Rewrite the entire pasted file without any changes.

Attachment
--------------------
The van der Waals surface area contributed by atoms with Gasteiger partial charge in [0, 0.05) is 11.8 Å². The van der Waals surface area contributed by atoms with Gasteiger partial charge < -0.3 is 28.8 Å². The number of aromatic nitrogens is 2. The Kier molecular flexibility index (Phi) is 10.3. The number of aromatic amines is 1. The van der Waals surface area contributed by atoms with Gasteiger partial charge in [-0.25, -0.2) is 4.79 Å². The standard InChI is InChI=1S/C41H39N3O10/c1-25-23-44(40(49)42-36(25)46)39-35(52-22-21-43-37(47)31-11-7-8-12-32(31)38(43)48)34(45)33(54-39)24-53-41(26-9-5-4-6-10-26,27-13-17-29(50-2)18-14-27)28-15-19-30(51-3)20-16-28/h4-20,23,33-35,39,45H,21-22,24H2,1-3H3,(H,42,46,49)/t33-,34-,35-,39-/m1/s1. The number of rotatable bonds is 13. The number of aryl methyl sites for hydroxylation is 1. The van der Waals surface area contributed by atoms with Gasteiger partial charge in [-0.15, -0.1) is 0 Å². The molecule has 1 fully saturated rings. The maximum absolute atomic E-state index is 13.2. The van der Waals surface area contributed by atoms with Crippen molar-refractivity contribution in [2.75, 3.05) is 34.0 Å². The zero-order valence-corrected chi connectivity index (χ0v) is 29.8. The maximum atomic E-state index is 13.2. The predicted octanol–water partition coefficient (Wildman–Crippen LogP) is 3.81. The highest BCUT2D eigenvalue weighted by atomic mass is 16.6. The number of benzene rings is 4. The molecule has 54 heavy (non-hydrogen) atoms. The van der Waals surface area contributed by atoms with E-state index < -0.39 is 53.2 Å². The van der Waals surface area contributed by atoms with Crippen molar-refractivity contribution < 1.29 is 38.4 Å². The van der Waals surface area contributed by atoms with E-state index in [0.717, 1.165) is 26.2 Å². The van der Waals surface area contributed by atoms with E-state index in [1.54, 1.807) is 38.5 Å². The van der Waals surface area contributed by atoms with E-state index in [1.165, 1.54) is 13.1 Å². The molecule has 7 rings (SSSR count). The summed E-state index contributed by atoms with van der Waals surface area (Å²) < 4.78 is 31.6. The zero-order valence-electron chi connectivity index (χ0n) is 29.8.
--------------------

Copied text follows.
The van der Waals surface area contributed by atoms with Gasteiger partial charge in [0, 0.05) is 11.8 Å². The van der Waals surface area contributed by atoms with Gasteiger partial charge < -0.3 is 28.8 Å². The number of aromatic nitrogens is 2. The Kier molecular flexibility index (Phi) is 10.3. The number of aromatic amines is 1. The van der Waals surface area contributed by atoms with Gasteiger partial charge in [-0.25, -0.2) is 4.79 Å². The standard InChI is InChI=1S/C41H39N3O10/c1-25-23-44(40(49)42-36(25)46)39-35(52-22-21-43-37(47)31-11-7-8-12-32(31)38(43)48)34(45)33(54-39)24-53-41(26-9-5-4-6-10-26,27-13-17-29(50-2)18-14-27)28-15-19-30(51-3)20-16-28/h4-20,23,33-35,39,45H,21-22,24H2,1-3H3,(H,42,46,49)/t33-,34-,35-,39-/m1/s1. The number of rotatable bonds is 13. The number of aryl methyl sites for hydroxylation is 1. The van der Waals surface area contributed by atoms with Gasteiger partial charge in [-0.15, -0.1) is 0 Å². The molecule has 1 fully saturated rings. The maximum absolute atomic E-state index is 13.2. The van der Waals surface area contributed by atoms with Crippen molar-refractivity contribution in [2.75, 3.05) is 34.0 Å². The zero-order valence-corrected chi connectivity index (χ0v) is 29.8. The maximum atomic E-state index is 13.2. The predicted octanol–water partition coefficient (Wildman–Crippen LogP) is 3.81. The highest BCUT2D eigenvalue weighted by atomic mass is 16.6. The number of benzene rings is 4. The molecule has 54 heavy (non-hydrogen) atoms. The van der Waals surface area contributed by atoms with E-state index < -0.39 is 53.2 Å². The van der Waals surface area contributed by atoms with Crippen molar-refractivity contribution < 1.29 is 38.4 Å². The van der Waals surface area contributed by atoms with E-state index in [0.717, 1.165) is 26.2 Å². The van der Waals surface area contributed by atoms with E-state index in [1.54, 1.807) is 38.5 Å². The van der Waals surface area contributed by atoms with E-state index in [1.165, 1.54) is 13.1 Å². The molecule has 7 rings (SSSR count). The summed E-state index contributed by atoms with van der Waals surface area (Å²) < 4.78 is 31.6. The zero-order valence-electron chi connectivity index (χ0n) is 29.8.